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Coming of Age in the Milky Way Paperback – July 29, 2003

ISBN-13: 978-0060535957 ISBN-10: 0060535954 Edition: Reprint

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Product Details

  • Paperback: 512 pages
  • Publisher: Harper Perennial; Reprint edition (July 29, 2003)
  • Language: English
  • ISBN-10: 0060535954
  • ISBN-13: 978-0060535957
  • Product Dimensions: 5.3 x 1.2 x 8 inches
  • Shipping Weight: 15.2 ounces (View shipping rates and policies)
  • Average Customer Review: 4.8 out of 5 stars  See all reviews (50 customer reviews)
  • Amazon Best Sellers Rank: #37,234 in Books (See Top 100 in Books)

Editorial Reviews

From Publishers Weekly

The ancient Egyptians regarded the sky as a kind of tent canopy. Thirty centuries later, astronomer William Herschel argued that the sun belongs to a huge cluster of stars (a galaxy, as we call it today) and charted great swaths of intergalactic space through a telescope. How the human species slowly awakened to the vast reaches of space and time is the story absorbingly told by popular science writer Ferris (The Red Limit, Galaxies). His narrative humanizes the scientific enterpriseGalileo emerges here as a careerist, and Johannes Kepler as a self-loathing neurotic. Although it covers well-trod ground, this remarkable synthesis makes broad areas of science accessible to the layperson, from Darwin's and Lyell's investigations of the age of the earth to modern physicists' quest for a perfectly symmetrical, hyperdimensional universe. BOMC alternate.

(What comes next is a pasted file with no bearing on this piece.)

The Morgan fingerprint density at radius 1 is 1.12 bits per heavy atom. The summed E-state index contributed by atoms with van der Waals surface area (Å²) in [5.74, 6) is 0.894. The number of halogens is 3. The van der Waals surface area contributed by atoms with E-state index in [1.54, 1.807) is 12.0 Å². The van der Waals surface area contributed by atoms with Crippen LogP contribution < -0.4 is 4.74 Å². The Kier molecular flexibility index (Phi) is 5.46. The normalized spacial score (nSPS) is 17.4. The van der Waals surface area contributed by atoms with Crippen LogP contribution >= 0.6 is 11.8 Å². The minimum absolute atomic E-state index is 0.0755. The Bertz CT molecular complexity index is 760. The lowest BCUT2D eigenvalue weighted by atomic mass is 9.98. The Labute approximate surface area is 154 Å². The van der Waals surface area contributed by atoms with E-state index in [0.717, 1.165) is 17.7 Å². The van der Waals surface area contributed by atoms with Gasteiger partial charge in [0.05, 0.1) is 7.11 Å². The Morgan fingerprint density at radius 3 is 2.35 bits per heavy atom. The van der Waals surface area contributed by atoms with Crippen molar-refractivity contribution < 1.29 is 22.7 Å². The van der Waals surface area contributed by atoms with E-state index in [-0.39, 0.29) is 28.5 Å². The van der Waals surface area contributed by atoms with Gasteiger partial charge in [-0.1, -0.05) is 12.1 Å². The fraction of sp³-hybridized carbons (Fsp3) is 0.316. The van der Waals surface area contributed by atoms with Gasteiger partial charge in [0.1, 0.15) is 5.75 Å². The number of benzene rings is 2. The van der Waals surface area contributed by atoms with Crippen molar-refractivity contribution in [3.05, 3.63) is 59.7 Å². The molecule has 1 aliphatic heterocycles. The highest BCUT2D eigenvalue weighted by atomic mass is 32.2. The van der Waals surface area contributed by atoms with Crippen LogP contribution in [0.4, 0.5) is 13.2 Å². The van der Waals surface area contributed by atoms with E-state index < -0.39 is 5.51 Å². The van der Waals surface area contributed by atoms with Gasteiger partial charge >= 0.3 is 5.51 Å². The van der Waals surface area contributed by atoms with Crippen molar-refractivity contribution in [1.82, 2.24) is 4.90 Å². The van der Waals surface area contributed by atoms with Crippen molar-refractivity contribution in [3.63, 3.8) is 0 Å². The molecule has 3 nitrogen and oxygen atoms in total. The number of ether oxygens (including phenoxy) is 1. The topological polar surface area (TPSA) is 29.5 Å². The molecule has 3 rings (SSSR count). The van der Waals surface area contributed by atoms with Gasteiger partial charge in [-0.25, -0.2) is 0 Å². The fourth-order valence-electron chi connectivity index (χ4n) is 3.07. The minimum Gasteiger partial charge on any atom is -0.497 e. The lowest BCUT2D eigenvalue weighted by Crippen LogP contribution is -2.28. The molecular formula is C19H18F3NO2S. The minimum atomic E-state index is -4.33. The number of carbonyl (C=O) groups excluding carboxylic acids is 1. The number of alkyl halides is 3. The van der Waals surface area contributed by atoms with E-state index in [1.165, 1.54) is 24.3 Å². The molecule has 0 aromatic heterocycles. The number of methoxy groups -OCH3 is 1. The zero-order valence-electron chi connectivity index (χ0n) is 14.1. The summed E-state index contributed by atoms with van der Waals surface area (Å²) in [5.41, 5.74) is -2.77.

Copyright 1988 Reed Business Information, Inc. --This text refers to an out of print or unavailable edition of this title.

From School Library Journal

YA In the first section, Ferris uses historical anecdotes to relate astronomical discoveries and the foibles of their discoverers in a successful attempt to show the ``big names'' of science as real persons, warts and all. The second section, on the history of space and time, is also well done, if lacking in the human details. The third section, which deals with cosmology and modern physics, uses a philosophical approach to discuss difficult material; the result is not easy to absorb, but it is good base material for students who will ask questions and go further on their own. Throughout the book, introductory quotations are used to advantage to tease readers into the next topic. Bob Fliess, Episcopal High School, Bellaire, Tex .
Copyright 1988 Reed Business Information, Inc. --This text refers to an out of print or unavailable edition of this title.

More About the Author